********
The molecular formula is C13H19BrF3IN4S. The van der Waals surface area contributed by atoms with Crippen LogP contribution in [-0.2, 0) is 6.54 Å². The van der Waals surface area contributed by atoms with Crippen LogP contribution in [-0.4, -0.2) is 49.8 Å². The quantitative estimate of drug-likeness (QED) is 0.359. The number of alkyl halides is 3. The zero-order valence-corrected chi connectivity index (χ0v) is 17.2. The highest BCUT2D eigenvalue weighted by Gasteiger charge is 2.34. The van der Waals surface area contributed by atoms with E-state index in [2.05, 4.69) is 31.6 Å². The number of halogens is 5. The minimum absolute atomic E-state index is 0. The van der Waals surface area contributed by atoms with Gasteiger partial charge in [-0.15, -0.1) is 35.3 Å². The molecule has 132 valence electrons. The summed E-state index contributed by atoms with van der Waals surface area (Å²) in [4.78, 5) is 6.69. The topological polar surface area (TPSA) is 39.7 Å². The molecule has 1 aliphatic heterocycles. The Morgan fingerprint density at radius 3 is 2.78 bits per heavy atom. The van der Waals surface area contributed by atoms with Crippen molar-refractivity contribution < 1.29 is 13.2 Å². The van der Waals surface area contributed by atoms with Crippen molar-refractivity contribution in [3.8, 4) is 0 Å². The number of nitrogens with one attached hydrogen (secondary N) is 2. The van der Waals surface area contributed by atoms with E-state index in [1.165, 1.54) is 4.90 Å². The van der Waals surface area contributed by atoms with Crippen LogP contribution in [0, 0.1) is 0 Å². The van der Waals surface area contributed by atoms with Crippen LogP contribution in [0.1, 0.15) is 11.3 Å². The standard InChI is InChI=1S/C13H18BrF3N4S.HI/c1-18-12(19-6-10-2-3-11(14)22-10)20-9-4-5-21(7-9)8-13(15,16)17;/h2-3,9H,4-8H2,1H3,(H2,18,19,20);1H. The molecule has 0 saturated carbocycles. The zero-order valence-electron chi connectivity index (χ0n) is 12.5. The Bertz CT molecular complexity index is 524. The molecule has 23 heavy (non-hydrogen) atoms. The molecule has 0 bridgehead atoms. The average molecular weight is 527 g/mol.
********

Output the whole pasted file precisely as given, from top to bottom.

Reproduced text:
The molecular formula is C13H19BrF3IN4S. The van der Waals surface area contributed by atoms with Crippen LogP contribution in [-0.2, 0) is 6.54 Å². The van der Waals surface area contributed by atoms with Crippen LogP contribution in [-0.4, -0.2) is 49.8 Å². The quantitative estimate of drug-likeness (QED) is 0.359. The number of alkyl halides is 3. The zero-order valence-corrected chi connectivity index (χ0v) is 17.2. The highest BCUT2D eigenvalue weighted by Gasteiger charge is 2.34. The van der Waals surface area contributed by atoms with E-state index in [2.05, 4.69) is 31.6 Å². The number of halogens is 5. The minimum absolute atomic E-state index is 0. The van der Waals surface area contributed by atoms with Gasteiger partial charge in [-0.15, -0.1) is 35.3 Å². The molecule has 132 valence electrons. The summed E-state index contributed by atoms with van der Waals surface area (Å²) in [4.78, 5) is 6.69. The topological polar surface area (TPSA) is 39.7 Å². The molecule has 1 aliphatic heterocycles. The Morgan fingerprint density at radius 3 is 2.78 bits per heavy atom. The van der Waals surface area contributed by atoms with Crippen molar-refractivity contribution < 1.29 is 13.2 Å². The van der Waals surface area contributed by atoms with Crippen molar-refractivity contribution in [3.8, 4) is 0 Å². The number of nitrogens with one attached hydrogen (secondary N) is 2. The van der Waals surface area contributed by atoms with E-state index in [1.165, 1.54) is 4.90 Å². The van der Waals surface area contributed by atoms with Crippen LogP contribution in [0, 0.1) is 0 Å². The van der Waals surface area contributed by atoms with Crippen LogP contribution in [0.1, 0.15) is 11.3 Å². The standard InChI is InChI=1S/C13H18BrF3N4S.HI/c1-18-12(19-6-10-2-3-11(14)22-10)20-9-4-5-21(7-9)8-13(15,16)17;/h2-3,9H,4-8H2,1H3,(H2,18,19,20);1H. The molecule has 0 saturated carbocycles. The zero-order valence-electron chi connectivity index (χ0n) is 12.5. The Bertz CT molecular complexity index is 524. The molecule has 23 heavy (non-hydrogen) atoms. The molecule has 0 bridgehead atoms. The average molecular weight is 527 g/mol.